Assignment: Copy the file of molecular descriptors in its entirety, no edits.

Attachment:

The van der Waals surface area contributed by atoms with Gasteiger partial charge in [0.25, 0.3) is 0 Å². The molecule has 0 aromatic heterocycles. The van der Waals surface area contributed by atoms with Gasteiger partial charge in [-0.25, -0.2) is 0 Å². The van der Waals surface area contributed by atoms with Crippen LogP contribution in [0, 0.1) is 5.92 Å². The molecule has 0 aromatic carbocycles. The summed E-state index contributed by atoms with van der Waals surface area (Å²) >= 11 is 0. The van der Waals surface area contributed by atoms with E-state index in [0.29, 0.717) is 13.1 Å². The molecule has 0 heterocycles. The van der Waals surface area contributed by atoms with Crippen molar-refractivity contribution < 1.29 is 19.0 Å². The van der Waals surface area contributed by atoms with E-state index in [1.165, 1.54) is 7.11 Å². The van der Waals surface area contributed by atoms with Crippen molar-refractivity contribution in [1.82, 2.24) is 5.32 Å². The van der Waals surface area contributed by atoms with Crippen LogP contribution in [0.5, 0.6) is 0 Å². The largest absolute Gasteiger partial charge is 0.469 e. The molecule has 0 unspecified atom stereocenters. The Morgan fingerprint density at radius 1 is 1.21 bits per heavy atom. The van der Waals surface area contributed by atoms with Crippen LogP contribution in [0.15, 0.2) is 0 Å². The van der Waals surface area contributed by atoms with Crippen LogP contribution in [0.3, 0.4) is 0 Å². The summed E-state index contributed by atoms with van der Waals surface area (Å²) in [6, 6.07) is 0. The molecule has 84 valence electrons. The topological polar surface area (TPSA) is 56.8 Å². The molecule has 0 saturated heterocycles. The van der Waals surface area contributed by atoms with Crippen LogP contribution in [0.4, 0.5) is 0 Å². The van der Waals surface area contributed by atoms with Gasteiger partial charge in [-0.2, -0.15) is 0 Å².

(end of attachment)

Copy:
The van der Waals surface area contributed by atoms with Gasteiger partial charge in [0.25, 0.3) is 0 Å². The molecule has 0 aromatic heterocycles. The van der Waals surface area contributed by atoms with Gasteiger partial charge in [-0.25, -0.2) is 0 Å². The van der Waals surface area contributed by atoms with Crippen LogP contribution in [0, 0.1) is 5.92 Å². The molecule has 0 aromatic carbocycles. The summed E-state index contributed by atoms with van der Waals surface area (Å²) >= 11 is 0. The van der Waals surface area contributed by atoms with E-state index in [0.29, 0.717) is 13.1 Å². The molecule has 0 heterocycles. The van der Waals surface area contributed by atoms with Crippen molar-refractivity contribution < 1.29 is 19.0 Å². The van der Waals surface area contributed by atoms with E-state index in [1.165, 1.54) is 7.11 Å². The van der Waals surface area contributed by atoms with Crippen molar-refractivity contribution in [1.82, 2.24) is 5.32 Å². The van der Waals surface area contributed by atoms with Crippen LogP contribution in [0.5, 0.6) is 0 Å². The largest absolute Gasteiger partial charge is 0.469 e. The molecule has 0 unspecified atom stereocenters. The Morgan fingerprint density at radius 1 is 1.21 bits per heavy atom. The van der Waals surface area contributed by atoms with Crippen LogP contribution in [0.15, 0.2) is 0 Å². The van der Waals surface area contributed by atoms with Crippen LogP contribution in [0.3, 0.4) is 0 Å². The summed E-state index contributed by atoms with van der Waals surface area (Å²) in [6, 6.07) is 0. The molecule has 84 valence electrons. The topological polar surface area (TPSA) is 56.8 Å². The molecule has 0 saturated heterocycles. The van der Waals surface area contributed by atoms with Crippen LogP contribution in [0.4, 0.5) is 0 Å². The van der Waals surface area contributed by atoms with Gasteiger partial charge in [-0.2, -0.15) is 0 Å².